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Championing Youth Vote, Grimes Contemplates Run For Governor

Josh James
Kentucky Secretary of State Alison Lundergan Grimes (D) meets with Gabriella Epley (center) and Eli Dreyer, who led voter registration efforts at Lexington's Lafayette Senior High School, on May 30, 2018.

Kentucky Secretary of State Alison Lundergan Grimes is sounding more like a candidate for governor in 2019. The Democrat says she’s paying attention to those encouraging her to run.

Asked about a potential campaign for the top executive post at an event honoring voter registration efforts at Lafayette Senior High School in Lexington Wednesday, Grimes responded, "I'm considering it, and most importantly, just listening to the enocuragement that's out there and the concerns that people have right now."

After presenting the school with the Georgia Davis Powers Award for adding 100 percent of its eligible students to the voter rolls, the chief state election official noted that 18- to 25-year-olds account for more than half of newly registered Kentucky voters since the 2016 presidential election. In an interview with WUKY, Grimes said those fresh voices need a champion in Frankfort, which has weathered intense protests this year over teacher pension reforms and education cuts.

"I hope there is a future for us, and there is that encouragement there," Secretary of State Alison Lundergan Grimes said.

"There are all these young people out there that are counting on somebody to fight for them, and most importantly, fight for education and the place that it should have," the secretary added.

Lafayette student Eli Dreyer, one of the leaders behind the school's perfect sign-up drive, told reporters his generation is gearing up to flex its political muscle.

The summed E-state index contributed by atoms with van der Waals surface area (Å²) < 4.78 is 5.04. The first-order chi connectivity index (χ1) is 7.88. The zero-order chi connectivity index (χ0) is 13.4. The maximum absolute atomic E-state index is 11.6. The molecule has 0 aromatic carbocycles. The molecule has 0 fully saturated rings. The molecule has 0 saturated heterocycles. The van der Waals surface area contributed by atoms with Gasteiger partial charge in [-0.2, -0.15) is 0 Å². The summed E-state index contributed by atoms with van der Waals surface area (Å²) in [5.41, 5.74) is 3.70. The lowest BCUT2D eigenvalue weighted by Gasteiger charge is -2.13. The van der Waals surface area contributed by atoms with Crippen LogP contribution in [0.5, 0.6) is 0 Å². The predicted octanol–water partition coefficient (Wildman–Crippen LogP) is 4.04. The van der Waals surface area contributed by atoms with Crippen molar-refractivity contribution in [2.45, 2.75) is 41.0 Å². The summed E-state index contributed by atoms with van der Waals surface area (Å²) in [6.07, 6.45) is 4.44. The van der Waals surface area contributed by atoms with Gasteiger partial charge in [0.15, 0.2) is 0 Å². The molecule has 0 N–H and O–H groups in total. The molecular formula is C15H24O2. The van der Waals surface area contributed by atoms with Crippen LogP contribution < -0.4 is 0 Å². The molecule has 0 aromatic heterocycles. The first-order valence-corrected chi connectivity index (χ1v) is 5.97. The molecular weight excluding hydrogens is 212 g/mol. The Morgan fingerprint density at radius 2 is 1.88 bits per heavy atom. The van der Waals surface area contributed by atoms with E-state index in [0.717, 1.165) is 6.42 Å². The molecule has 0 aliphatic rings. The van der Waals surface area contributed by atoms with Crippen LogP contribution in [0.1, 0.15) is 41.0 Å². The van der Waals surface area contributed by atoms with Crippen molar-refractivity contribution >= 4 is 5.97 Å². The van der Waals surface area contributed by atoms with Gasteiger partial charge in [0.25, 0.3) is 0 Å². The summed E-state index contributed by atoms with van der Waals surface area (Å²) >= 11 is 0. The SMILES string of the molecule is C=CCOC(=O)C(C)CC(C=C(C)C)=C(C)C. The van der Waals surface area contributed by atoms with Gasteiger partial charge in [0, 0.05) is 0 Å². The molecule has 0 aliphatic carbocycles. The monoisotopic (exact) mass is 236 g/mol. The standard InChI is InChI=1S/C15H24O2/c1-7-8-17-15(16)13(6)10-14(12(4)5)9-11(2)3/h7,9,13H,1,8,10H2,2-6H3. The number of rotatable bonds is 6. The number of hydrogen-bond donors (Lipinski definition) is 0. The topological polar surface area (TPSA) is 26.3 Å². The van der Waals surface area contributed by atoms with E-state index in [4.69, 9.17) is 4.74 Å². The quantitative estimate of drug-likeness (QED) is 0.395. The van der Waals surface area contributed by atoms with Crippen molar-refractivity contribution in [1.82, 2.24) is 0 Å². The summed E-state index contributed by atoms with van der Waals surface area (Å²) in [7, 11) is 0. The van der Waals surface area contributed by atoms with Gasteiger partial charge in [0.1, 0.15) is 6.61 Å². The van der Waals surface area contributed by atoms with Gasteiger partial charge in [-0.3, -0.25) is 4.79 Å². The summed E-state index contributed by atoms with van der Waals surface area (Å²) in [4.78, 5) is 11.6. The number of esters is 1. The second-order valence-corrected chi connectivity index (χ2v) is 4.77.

"As of now, we outnumber the baby boomers," he noted. "We can actually make a real impact, and a lot of these people aren't happy with what's happening in Washington, what's happening locally, and really the biggest way to change that is by going out to vote." 

Credit Josh James / WUKY
Kentucky Secretary of State Alison Lundergan Grimes (D) congratulates soon-to-be Lafayette Senior High School graduates on their perfect voter registration numbers on May 30, 2018.

Yet voter apathy remained on full display in the recent primary elections, which fell short of the secretary's optimistic 30 percent turnout projection, luring just 1 in 4 voters to the polls despite some high-profile contests, including a matchup between Lexington Mayor Jim Gray and retired fighter pilot Amy McGrath in the state's sixth congressional district.

A gubernatorial run would dovetail with the end of Grimes’ term-limited tenure in the secretary of state’s office in 2019.

Lafayette Senior High School students react to the Georgia Davis Powers Award.

The 39-year-old former Lexington attorney ran a fiery but ill-fated bid to unseat Sen. Mitch McConnell in 2015, losing by a 16-point margin. But in a possible matchup with Gov. Matt Bevin, the Democrat could face an opponent whose popularity has taken a hit in recent months, according to one Western Kentucky University poll.

Grimes joins Attorney General Andy Beshear, House Minority Floor Leader Rocky Adkins, and several others floated as possible candidates for governor next year. Bevin has not indicated whether he will seek re-election.

Josh James fell in love with college radio at Western Kentucky University's student station, New Rock 92 (now Revolution 91.7). After working as a DJ and program director, he knew he wanted to come home to Lexington and try his hand in public radio.
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